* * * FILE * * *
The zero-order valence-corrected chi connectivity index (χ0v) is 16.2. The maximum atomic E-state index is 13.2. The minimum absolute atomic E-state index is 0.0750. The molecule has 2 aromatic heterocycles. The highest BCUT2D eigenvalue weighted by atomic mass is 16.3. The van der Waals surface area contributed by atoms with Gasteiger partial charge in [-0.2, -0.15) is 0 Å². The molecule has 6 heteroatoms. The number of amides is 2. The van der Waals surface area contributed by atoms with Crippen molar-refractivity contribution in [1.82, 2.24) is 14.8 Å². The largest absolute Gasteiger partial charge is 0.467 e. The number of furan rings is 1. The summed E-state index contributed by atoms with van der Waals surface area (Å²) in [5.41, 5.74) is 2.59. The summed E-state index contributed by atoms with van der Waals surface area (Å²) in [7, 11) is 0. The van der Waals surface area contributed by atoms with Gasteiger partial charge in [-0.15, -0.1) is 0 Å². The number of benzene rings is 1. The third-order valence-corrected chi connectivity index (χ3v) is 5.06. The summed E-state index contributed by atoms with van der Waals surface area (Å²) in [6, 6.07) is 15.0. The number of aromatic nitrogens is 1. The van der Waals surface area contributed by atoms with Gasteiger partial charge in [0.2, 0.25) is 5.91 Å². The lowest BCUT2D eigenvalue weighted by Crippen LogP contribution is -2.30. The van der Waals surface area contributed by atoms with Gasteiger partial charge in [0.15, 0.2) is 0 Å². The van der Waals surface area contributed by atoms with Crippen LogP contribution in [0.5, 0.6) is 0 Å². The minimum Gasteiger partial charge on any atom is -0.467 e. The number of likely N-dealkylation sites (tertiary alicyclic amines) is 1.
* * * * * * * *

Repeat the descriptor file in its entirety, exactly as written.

The zero-order valence-corrected chi connectivity index (χ0v) is 16.2. The maximum atomic E-state index is 13.2. The minimum absolute atomic E-state index is 0.0750. The molecule has 2 aromatic heterocycles. The highest BCUT2D eigenvalue weighted by atomic mass is 16.3. The van der Waals surface area contributed by atoms with Gasteiger partial charge in [-0.2, -0.15) is 0 Å². The molecule has 6 heteroatoms. The number of amides is 2. The van der Waals surface area contributed by atoms with Crippen molar-refractivity contribution in [1.82, 2.24) is 14.8 Å². The largest absolute Gasteiger partial charge is 0.467 e. The number of furan rings is 1. The summed E-state index contributed by atoms with van der Waals surface area (Å²) in [5.41, 5.74) is 2.59. The summed E-state index contributed by atoms with van der Waals surface area (Å²) in [7, 11) is 0. The van der Waals surface area contributed by atoms with Gasteiger partial charge in [-0.15, -0.1) is 0 Å². The number of benzene rings is 1. The third-order valence-corrected chi connectivity index (χ3v) is 5.06. The summed E-state index contributed by atoms with van der Waals surface area (Å²) in [6, 6.07) is 15.0. The number of aromatic nitrogens is 1. The van der Waals surface area contributed by atoms with Gasteiger partial charge in [0.2, 0.25) is 5.91 Å². The lowest BCUT2D eigenvalue weighted by Crippen LogP contribution is -2.30. The van der Waals surface area contributed by atoms with Gasteiger partial charge in [0.15, 0.2) is 0 Å². The van der Waals surface area contributed by atoms with Crippen LogP contribution in [0.5, 0.6) is 0 Å². The minimum Gasteiger partial charge on any atom is -0.467 e. The number of likely N-dealkylation sites (tertiary alicyclic amines) is 1.